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M. Bakri Musa

Seeing Malaysia My Way

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Location: Morgan Hill, California, United States

Malaysian-born Bakri Musa writes frequently on issues affecting his native land. His essays have appeared in the Far Eastern Economic Review, Asiaweek, International Herald Tribune, Education Quarterly, SIngapore's Straits Times, and The New Straits Times. His commentary has aired on National Public Radio's Marketplace. His regular column Seeing It My Way appears in Malaysiakini. Bakri is also a regular contributor to th eSun (Malaysia). He has previously written "The Malay Dilemma Revisited: Race Dynamics in Modern Malaysia" as well as "Malaysia in the Era of Globalization," "An Education System Worthy of Malaysia," "Seeing Malaysia My Way," and "With Love, From Malaysia." Bakri's day job (and frequently night time too!) is as a surgeon in private practice in Silicon Valley, California. He and his wife Karen live on a ranch in Morgan Hill. This website is updated twice a week on Sundays and Wednesdays at 5 PM California time.

Sunday, April 09, 2023

Cast From The Herd Excerpy # 73: Entering Babut Darjat

 Cast From The Herd:  Memories of Matriarchal Malaysia

M. Bakri Musa

Excerpt # 73:  Entering Babut Darjat! (Heaven-bound!)

Ramli and I took the train to Kuala Kangsar. My parents and I picked him up at his house in Terachi on the way to the station at Seremban. We did not just pick him up. As was the Malay tradition, his parents first had to treat us to lunch. My father fidgeted on whether we would ever leave in time to catch the train. We did, finally, in my parents’ old four-cylinder Austin Minor that already had too many miles under its belt. With Ramli’s suitcases and mine, all filled with books, that was quite a load. We crawled up the steep Bukit Putus in low gear. At times Ramli and I felt that we should get out and push.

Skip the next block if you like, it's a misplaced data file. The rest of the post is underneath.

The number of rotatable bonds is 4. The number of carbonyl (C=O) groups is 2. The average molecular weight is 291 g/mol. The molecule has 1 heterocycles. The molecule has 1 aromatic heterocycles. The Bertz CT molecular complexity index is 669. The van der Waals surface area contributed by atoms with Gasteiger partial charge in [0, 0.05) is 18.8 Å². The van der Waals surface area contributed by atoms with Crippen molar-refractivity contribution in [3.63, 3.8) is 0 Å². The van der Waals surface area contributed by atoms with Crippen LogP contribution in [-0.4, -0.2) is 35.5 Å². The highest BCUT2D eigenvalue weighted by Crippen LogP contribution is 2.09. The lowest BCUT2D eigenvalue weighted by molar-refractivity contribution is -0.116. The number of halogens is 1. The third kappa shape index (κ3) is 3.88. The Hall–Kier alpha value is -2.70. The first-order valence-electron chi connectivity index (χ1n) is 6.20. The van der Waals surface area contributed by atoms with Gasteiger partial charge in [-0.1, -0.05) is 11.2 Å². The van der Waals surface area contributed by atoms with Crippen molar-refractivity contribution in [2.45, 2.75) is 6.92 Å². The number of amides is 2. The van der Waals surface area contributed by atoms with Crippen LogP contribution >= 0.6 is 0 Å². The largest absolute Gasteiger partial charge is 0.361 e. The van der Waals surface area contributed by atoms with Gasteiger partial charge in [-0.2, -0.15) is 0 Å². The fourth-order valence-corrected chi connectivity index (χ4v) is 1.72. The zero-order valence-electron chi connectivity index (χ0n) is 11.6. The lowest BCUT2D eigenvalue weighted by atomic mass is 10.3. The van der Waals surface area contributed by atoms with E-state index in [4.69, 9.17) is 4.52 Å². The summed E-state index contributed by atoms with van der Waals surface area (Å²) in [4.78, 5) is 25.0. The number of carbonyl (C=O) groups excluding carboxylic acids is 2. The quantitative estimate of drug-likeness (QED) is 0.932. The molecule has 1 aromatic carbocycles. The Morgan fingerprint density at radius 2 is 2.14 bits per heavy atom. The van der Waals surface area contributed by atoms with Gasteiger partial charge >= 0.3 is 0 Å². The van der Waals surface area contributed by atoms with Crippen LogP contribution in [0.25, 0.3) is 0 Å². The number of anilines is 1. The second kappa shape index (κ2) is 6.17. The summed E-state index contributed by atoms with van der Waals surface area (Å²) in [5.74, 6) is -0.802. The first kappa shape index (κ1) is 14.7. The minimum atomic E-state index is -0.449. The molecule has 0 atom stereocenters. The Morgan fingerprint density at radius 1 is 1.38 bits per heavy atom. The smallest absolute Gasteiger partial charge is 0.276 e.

At the station the ticket master insisted on our travel vouchers seeing that we were Malay College-bound. What voucher? We never received any. As we had to pay our way, we asked for third class, the cheapest. No third class, he bellowed, only second class for Malay College students. Only much later did we find out that Sixth Formers had to pay their own transport. 

            In the train I could spot the other students. They had their college’s crest on their suitcases. They were also so much younger. We did not strike up a conversation with any of them. The second-class coaches were luxurious even though they were not air conditioned, and not crowded. That was my first train trip. We arrived at the cavernous Moorish-style main station at Kuala Lumpur late in the afternoon with plenty of time before we were to board the north-bound train to Kuala Kangsar that evening. 

            The other students stacked their luggage on the platform and then left to see the city. Ramli and I did the same. We saw the iconic Merdeka Stadium and strolled along Jalan Mountbatten, the main shopping row. We passed by the exclusive Robinson Store but were too intimidated to enter. I peered through the windows and saw more than a few locals among the mostly colonial customers. Those natives seemed happy even though they could get the same goods at far lower prices elsewhere. Then, as now, there are profits to be made catering to your customers’ vanity – up to a point. Robinson is long gone today, and customers local and foreign, rich and poor, flock to the cheaper Yoahan superstore instead.